An Roinn Oideachais agus Eolaíochta
Department of Education and Science
Subject Inspection of English
Maria Immaculata Community College
Dunmanway, County Cork
Roll number: 76086P
Date of inspection: 10 December 2007
Date of issue of report: 22 May 2008
Report on the Quality of Learning and Teaching in English
This report has been written following a subject inspection in Maria Immaculata Community College. It presents the findings of an evaluation of the quality of teaching and learning in English and makes recommendations for the further development of the teaching of this subject in the school. The evaluation was conducted over two days during which the inspector visited classrooms and observed teaching and learning. The inspector interacted with students and teachers, examined students’ work, and had discussions with the teachers. The inspector reviewed school planning documentation and teachers’ written preparation. Following the evaluation visit, the inspector provided oral feedback on the outcomes of the evaluation to the principal and subject teachers. The board of management was given the opportunity to comment in writing on the findings and recommendations of the report, and the response of the board will be found in the appendix to this report.
Maria Immaculata Community College is a co-educational school. There are five English lessons per week for classes in first year, in second year and in third year. This is good provision. Transition Year (TY) classes are provided with three English lessons per week. This is adequate. There are five English lessons per week for classes in fifth year and in sixth year. This is good provision. Classes in the Leaving Certificate Applied Programme (LCA) receive three lessons in English and Communications per week. This is adequate. English classes are timetabled concurrently in third year, fifth year and sixth year. This is good practice, allowing for ease of student movement between levels or classes where this proves necessary. English classes retain their teachers from second year to third year and from fifth year to sixth year. This is worthwhile. There is rotation of English teachers between levels and cycles. This is positive, allowing for the maintenance of a wide skills base across the subject department.
English classes in first year, in second year and in TY are of mixed ability. There is also a Junior Certificate School Programme (JCSP) class in first year, in second year and in third year. Standardised tests are administered to incoming first-year students in the March preceding entry in order to identify students with difficulties in literacy development who may be in need of additional support. This assessment is further informed by links with the local primary schools. Classes are set in third year, in fifth year and in sixth year. Students are assigned to classes in third year based on a combination of their results during second year and first year, teacher evaluations and examination performance. Students are supported in attempting the higher level course wherever practicable. Students in fifth year are placed in set classes based on their results in the Junior Certificate examinations, their performance in TY (where applicable) and their own aspirations. These placements are further informed by assessments at midterm and at Christmas. When new teachers are introduced to the English department, the principal inducts them into the school and they are assigned a mentor. This is good practice and could be set down in the subject plan in order to ensure that the good subject pedagogical knowledge currently in the school is passed on to new teachers.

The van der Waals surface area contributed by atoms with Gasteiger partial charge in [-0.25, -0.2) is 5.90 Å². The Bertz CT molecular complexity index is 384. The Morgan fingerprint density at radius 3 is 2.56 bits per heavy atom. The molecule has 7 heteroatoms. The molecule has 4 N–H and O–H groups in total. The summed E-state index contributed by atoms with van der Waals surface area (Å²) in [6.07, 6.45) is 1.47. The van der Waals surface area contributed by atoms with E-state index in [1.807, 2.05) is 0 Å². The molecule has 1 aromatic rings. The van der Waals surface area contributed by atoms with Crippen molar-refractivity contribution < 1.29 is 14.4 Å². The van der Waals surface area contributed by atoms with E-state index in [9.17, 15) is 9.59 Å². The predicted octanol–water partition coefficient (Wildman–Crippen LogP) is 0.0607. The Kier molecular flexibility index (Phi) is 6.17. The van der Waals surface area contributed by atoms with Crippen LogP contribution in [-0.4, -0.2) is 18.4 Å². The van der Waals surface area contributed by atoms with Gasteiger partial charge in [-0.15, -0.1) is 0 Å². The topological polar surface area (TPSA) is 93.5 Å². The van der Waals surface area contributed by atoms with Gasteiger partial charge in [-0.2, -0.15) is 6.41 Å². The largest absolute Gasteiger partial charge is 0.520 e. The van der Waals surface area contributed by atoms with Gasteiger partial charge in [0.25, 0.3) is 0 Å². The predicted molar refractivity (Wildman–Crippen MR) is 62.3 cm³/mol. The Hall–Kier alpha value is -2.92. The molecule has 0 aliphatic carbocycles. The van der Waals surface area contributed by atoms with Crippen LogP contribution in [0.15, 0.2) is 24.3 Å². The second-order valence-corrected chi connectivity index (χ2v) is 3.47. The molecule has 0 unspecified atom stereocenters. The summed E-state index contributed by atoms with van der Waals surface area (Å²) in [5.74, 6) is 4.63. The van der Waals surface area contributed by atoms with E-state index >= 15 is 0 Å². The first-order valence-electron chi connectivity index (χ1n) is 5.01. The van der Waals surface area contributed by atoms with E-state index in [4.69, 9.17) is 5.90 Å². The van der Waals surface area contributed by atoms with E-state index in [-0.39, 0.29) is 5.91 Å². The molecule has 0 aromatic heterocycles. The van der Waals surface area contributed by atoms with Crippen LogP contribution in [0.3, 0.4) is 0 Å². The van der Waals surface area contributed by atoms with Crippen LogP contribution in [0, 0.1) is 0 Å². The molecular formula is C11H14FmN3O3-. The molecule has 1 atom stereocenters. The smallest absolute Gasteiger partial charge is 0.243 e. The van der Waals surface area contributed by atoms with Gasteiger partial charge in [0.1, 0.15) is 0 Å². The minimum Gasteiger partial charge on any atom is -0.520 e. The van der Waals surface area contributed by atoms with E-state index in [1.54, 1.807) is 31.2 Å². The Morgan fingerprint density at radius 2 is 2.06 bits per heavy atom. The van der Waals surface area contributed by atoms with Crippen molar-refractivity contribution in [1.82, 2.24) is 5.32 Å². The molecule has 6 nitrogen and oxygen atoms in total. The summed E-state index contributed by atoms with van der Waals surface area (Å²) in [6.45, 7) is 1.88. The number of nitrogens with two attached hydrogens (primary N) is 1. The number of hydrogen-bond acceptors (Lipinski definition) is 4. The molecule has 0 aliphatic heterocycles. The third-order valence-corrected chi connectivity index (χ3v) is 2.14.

There is a central library, along with other library services. English classes are taken to the library to borrow books. A JCSP Make-a-Book exhibit was in evidence during the inspection visit and the Wordmillionaire reading initiative has also been used to encourage students’ reading. In addition, a paired-reading programme is organised which involves TY students with first-year students participating in the JCSP. Alongside this very good work, it is suggested that the English department should develop a reading policy/programme for all junior cycle students. This could involve ideas such as the appropriate use of DEAR (‘Drop Everything and Read’) time, the creation of ‘cosy corners’ in the library and teacher modelling of reading for pleasure, where appropriate. A potential resource in the area of developing library services is the website www.jcspliteracy.ie which contains a useful evaluation report dealing with the Junior Certificate School Programme (JCSP) Demonstration Library Project, along with the various strategies adopted to harness the school library as a key tool in the development of students’ literacy.
English teachers currently have good access to audio-visual equipment. There are a number of televisions and DVDs available on each floor. Management is to be complimented for this provision. It is recommended that the school further extend the provision of audio-visual equipment in classrooms on an incremental basis. This would further facilitate the use of audio-visual resources by English teachers and would be an important development, given the importance of film in the Leaving Certificate syllabus. Beyond this, the potential impact of the judicious use of audio-visual resources in junior cycle classes should also be considered. A press in the staff workroom is used to store English resources, including DVDs, and there is a signing-out system for these resources. This is worthwhile.